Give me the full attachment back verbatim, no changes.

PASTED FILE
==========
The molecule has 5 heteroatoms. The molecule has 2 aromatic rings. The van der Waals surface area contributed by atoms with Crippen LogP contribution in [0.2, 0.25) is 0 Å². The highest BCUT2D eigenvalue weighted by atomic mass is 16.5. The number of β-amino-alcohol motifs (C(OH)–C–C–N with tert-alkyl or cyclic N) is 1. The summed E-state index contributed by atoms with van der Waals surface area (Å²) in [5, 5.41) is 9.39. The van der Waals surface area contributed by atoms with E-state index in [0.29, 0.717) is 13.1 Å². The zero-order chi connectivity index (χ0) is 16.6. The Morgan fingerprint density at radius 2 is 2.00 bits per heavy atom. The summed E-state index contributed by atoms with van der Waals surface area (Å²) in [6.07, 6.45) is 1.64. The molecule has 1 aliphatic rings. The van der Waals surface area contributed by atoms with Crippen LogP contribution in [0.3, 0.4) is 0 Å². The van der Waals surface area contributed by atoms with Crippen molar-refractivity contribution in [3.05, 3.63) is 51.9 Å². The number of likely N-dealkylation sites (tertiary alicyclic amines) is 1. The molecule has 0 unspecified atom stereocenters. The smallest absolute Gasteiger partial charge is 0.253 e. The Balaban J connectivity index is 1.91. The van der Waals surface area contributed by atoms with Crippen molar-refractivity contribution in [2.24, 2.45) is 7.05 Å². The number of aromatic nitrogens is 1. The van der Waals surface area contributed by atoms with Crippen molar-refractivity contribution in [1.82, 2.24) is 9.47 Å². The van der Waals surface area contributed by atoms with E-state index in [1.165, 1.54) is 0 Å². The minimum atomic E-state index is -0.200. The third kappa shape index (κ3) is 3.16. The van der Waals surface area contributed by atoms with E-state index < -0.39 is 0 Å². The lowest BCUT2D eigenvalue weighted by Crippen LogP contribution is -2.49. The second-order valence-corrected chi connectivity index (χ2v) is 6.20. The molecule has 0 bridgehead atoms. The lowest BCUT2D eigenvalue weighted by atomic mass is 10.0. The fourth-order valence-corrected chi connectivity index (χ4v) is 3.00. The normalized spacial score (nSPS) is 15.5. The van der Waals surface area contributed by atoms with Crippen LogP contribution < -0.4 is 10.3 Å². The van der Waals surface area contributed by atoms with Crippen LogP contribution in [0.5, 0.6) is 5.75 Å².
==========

The molecule has 5 heteroatoms. The molecule has 2 aromatic rings. The van der Waals surface area contributed by atoms with Crippen LogP contribution in [0.2, 0.25) is 0 Å². The highest BCUT2D eigenvalue weighted by atomic mass is 16.5. The number of β-amino-alcohol motifs (C(OH)–C–C–N with tert-alkyl or cyclic N) is 1. The summed E-state index contributed by atoms with van der Waals surface area (Å²) in [5, 5.41) is 9.39. The van der Waals surface area contributed by atoms with E-state index in [0.29, 0.717) is 13.1 Å². The zero-order chi connectivity index (χ0) is 16.6. The Morgan fingerprint density at radius 2 is 2.00 bits per heavy atom. The summed E-state index contributed by atoms with van der Waals surface area (Å²) in [6.07, 6.45) is 1.64. The molecule has 1 aliphatic rings. The van der Waals surface area contributed by atoms with Crippen LogP contribution in [0.3, 0.4) is 0 Å². The van der Waals surface area contributed by atoms with Crippen molar-refractivity contribution in [3.05, 3.63) is 51.9 Å². The number of likely N-dealkylation sites (tertiary alicyclic amines) is 1. The molecule has 0 unspecified atom stereocenters. The smallest absolute Gasteiger partial charge is 0.253 e. The Balaban J connectivity index is 1.91. The van der Waals surface area contributed by atoms with Crippen molar-refractivity contribution in [2.24, 2.45) is 7.05 Å². The number of aromatic nitrogens is 1. The van der Waals surface area contributed by atoms with Crippen molar-refractivity contribution in [1.82, 2.24) is 9.47 Å². The van der Waals surface area contributed by atoms with E-state index in [1.165, 1.54) is 0 Å². The minimum atomic E-state index is -0.200. The third kappa shape index (κ3) is 3.16. The van der Waals surface area contributed by atoms with E-state index < -0.39 is 0 Å². The lowest BCUT2D eigenvalue weighted by Crippen LogP contribution is -2.49. The second-order valence-corrected chi connectivity index (χ2v) is 6.20. The molecule has 0 bridgehead atoms. The lowest BCUT2D eigenvalue weighted by atomic mass is 10.0. The fourth-order valence-corrected chi connectivity index (χ4v) is 3.00. The normalized spacial score (nSPS) is 15.5. The van der Waals surface area contributed by atoms with Crippen LogP contribution < -0.4 is 10.3 Å². The van der Waals surface area contributed by atoms with Crippen LogP contribution in [0.5, 0.6) is 5.75 Å².